Inside an LAPD crime briefing: Homicides, ‘hood days’ and the ‘compounding’ violence
In the middle of Los Angeles Police Chief Michel Moore’s command-level crime briefing Monday, Police Commissioner Dale Bonner — who was sitting in on the closed-door meeting — chimed in with a question.
Bonner was looking at printouts of crime figures and wasn’t sure whether the percentages in red ink reflected increases over 2020, when killings and shootings were already elevated, or 2019, before violence spiked in Los Angeles and cities across the country.
Moore made it clear: The increases — including a 17% rise in homicides — were over the 2020 figures. Compared with 2019, Moore said, the uptick was even starker.
“They’re compounding,” Moore said of city killings. “Homicides are up 17%, and people will say, ‘Well, many other cities are actually higher.’ But when we look over a two-year period, they’re up 49%.”
Each Monday, Moore convenes a small group on the 10th floor of LAPD headquarters downtown to go over the latest trends in city crime. The briefing gives Moore a better idea of where the department is making progress, he said, and where it is losing ground.
After a decade of success in driving down violent crime like killings and shootings, Moore and the others in the room have seen the progress fade away since last year, with more and more red ink on their printouts. The latest briefing, which Moore allowed The Times to observe, offered no reprieve.
Walking into the room, each commander — including Assistant Chief Beatrice Girmala, who oversees operations in the department’s four bureaus; Assistant Chief Robert Marino, who oversees special operations; and Moore’s chief of staff, Deputy Chief Daniel Randolph — received charts breaking down crime by geographic area and over time. They also got statistics on crime the department has deemed gang-related, crime linked to the homeless population and crime linked to domestic violence — three categories that have seen upticks in recent years.
Atop their packets was a four-page “Talking Points” document, the first line of which calculated killings.
“There were 10 homicides this past week vs. 3 for the same week last year,” it read.
At the bottom of the page were statistics on shootings. There had been 1,202 shooting victims this year as of the morning briefing, an increase of nearly 20% over the 1,007 at the same point in 2020 and nearly 50% over the 802 at the same point in 2019.
There had been 326 homicides, compared with 277 last year. They included 72 cases in which the victim was homeless — a 33% increase over 2020 — and 35 in which the suspect was homeless.
Of the 10 homicides in the preceding week, Girmala noted, three were cases of domestic violence — reflecting a trend that is drawing concern from officials. Through the end of September, aggravated assaults between intimate partners were up 5.1%.
Between Oct. 22 and Oct. 24, there were 13 shooting incidents in which 16 people were shot; three of them were killed, another sheet in the packet showed. Of those incidents, seven occurred in the LAPD’s South Bureau, four in the Central Bureau and one each in the Valley and West bureaus.
After the group ran through the figures, Bonner asked whether any of the shootings had occurred at the housing developments covered by the department’s Community Safety Partnership program, in which officers get to know the communities in which they work and provide an increased presence in coordination with local leaders.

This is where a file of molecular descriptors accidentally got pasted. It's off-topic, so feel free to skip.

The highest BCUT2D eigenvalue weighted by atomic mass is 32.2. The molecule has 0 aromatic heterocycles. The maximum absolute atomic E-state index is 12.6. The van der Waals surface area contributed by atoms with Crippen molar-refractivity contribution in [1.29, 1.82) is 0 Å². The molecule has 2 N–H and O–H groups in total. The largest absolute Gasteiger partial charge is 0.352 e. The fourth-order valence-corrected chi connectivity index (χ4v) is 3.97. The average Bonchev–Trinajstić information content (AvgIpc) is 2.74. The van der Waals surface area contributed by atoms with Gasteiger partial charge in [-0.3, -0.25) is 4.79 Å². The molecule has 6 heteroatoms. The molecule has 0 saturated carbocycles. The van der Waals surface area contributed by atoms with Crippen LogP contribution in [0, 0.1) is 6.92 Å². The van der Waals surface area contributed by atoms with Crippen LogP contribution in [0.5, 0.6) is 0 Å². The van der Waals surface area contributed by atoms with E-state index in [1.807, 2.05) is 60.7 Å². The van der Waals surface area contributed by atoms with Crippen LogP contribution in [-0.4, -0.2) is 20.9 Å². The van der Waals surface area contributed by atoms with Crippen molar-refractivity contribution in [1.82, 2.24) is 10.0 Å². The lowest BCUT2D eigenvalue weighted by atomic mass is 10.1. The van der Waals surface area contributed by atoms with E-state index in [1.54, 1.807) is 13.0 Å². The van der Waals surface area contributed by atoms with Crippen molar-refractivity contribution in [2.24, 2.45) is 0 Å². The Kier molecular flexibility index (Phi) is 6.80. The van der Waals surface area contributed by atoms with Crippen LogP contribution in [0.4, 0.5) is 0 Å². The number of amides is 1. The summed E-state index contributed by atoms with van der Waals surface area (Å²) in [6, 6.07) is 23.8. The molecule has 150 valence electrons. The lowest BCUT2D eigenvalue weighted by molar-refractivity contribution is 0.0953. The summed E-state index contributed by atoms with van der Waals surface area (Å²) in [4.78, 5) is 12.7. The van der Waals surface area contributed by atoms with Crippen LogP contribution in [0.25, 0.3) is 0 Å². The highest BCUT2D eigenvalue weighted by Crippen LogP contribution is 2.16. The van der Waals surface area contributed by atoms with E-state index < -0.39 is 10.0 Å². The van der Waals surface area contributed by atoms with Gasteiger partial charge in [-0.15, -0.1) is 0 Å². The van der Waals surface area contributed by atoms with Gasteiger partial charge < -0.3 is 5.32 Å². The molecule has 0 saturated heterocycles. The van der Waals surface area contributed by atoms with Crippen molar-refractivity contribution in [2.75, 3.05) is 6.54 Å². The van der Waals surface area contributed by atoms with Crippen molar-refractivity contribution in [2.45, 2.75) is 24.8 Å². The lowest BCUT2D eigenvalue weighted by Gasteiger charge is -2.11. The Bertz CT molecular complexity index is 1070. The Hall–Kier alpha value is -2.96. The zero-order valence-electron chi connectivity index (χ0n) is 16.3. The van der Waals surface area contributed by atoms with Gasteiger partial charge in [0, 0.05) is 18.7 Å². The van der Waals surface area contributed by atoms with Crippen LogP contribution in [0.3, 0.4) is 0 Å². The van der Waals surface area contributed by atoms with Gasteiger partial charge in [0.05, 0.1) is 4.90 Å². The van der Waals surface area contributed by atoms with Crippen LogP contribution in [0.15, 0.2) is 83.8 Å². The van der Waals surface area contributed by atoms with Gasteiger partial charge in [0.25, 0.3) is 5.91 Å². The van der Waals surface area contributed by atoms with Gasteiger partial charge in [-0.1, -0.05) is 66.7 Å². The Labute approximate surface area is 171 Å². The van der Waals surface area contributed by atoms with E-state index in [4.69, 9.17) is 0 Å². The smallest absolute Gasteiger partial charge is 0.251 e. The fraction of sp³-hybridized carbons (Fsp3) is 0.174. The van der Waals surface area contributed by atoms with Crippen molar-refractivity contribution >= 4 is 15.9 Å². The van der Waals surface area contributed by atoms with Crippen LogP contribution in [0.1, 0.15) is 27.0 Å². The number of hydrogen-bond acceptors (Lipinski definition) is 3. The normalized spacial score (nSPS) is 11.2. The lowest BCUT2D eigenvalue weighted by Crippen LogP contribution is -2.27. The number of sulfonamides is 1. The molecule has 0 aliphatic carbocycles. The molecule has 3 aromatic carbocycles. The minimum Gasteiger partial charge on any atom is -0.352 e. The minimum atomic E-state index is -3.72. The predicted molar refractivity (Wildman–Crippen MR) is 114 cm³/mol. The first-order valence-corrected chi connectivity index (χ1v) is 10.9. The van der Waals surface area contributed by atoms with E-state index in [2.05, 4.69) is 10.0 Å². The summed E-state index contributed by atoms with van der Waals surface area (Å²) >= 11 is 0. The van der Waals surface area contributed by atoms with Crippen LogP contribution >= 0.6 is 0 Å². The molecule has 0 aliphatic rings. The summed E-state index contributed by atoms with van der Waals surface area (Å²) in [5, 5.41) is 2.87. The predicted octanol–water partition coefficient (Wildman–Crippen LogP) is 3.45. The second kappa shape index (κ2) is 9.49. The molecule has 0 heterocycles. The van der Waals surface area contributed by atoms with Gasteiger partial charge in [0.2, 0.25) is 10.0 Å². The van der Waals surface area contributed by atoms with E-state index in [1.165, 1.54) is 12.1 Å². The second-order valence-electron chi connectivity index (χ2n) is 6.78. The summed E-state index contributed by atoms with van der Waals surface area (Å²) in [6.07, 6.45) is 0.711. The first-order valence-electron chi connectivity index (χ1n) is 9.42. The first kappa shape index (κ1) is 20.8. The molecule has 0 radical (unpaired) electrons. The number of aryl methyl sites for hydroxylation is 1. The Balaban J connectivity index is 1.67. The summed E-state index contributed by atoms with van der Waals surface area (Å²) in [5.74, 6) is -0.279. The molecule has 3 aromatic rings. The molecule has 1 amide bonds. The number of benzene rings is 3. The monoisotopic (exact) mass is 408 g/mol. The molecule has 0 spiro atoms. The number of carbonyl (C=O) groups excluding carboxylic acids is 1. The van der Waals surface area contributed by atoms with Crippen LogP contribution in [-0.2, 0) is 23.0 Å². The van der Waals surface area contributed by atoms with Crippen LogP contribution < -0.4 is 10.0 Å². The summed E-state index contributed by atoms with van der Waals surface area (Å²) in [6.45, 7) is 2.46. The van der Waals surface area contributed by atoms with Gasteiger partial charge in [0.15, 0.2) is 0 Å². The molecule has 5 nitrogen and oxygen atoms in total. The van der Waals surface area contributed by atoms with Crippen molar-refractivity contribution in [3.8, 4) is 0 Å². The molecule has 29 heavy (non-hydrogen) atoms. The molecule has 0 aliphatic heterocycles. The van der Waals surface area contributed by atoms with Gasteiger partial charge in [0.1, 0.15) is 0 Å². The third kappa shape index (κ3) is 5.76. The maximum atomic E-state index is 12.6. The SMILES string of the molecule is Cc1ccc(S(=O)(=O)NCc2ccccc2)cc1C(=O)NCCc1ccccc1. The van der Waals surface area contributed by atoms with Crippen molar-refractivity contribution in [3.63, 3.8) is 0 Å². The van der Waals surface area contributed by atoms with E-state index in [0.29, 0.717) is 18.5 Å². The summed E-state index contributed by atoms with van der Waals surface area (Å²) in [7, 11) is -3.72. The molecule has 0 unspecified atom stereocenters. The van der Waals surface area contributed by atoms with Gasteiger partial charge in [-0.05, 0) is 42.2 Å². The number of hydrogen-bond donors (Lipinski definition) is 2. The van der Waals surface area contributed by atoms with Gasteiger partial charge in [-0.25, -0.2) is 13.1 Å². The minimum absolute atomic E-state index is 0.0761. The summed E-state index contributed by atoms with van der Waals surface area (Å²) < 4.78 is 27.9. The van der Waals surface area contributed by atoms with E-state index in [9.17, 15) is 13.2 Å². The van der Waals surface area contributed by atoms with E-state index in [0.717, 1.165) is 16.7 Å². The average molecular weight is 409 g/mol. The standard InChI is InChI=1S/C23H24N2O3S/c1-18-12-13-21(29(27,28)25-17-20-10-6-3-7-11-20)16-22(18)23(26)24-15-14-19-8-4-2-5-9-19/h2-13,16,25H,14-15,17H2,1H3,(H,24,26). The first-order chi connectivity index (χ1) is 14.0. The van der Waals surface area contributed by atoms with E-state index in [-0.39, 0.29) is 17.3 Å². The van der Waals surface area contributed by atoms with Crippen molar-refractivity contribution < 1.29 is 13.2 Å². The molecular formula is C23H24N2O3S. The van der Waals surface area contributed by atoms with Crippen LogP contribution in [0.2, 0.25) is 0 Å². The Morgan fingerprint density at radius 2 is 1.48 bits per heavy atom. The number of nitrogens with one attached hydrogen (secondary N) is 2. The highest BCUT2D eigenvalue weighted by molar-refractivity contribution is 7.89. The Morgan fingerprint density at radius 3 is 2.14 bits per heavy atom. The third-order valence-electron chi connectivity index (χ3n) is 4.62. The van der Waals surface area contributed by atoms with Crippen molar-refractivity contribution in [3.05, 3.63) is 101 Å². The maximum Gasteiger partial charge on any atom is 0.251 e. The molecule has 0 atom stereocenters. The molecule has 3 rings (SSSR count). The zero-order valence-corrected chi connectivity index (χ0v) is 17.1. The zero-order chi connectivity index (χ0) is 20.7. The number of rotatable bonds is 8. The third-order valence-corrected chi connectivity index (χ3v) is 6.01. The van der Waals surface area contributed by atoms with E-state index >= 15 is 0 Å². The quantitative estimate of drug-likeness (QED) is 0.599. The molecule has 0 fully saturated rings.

Moore directed the question to Deputy Chief Emada Tingirides, who was tuning in by video.
“We had no shooting incidents over the past week, Chief,” Tingirides said.
Moore asked Tingirides about her plans for something he said was a significant driver of violence at this time last year: so-called “hood days,” cultural gatherings and homecomings that local gangs hold on the same day each year.
“The phenomenon is real,” Moore said. Tingirides agreed.
Multiple housing developments, including Nickerson Gardens and Imperial Courts in Watts, are expected to see such gatherings in coming days, Tingirides said, and her team was gearing up to be on hand alongside mounted officers and violence intervention workers and peace ambassadors — including from 11 p.m. to 4 a.m., when the events usually peak in size.
“We can get upward of 300 to 500 individuals that don’t necessarily live in the community but come back to the community to oftentimes celebrate or mourn those who have been lost in the community, some to gang violence,” Tingirides said. “Oftentimes there’s a huge issue with parking, with loitering, with gambling, with drinking. We’ve seen violent acts centered around these identified gang neighborhood days.”
Bonner asked whether community leaders were being consulted on possible solutions, and Tingirides said they were. She said her focus recently has been on coordinating with leaders rather than pushing police enforcement as a means of ensuring safety at such events — and it seems to be working.
“This year was a lot better than years past, and I think it’s because that message is out there — that it’s a coordinated effort; it’s not just law enforcement preventing or not understanding what’s going on culturally in those communities,” Tingirides said.
“The key is that we’re not enforcing our way out of this,” Moore said. “The key is the buy-in.”
Moore said the city housing authority and the Mayor’s Office of Gang Reduction and Youth Development will play a role in navigating through the next couple of months, with the goal of preventing gun violence.
The volume of such crime in L.A. this year is already too high.
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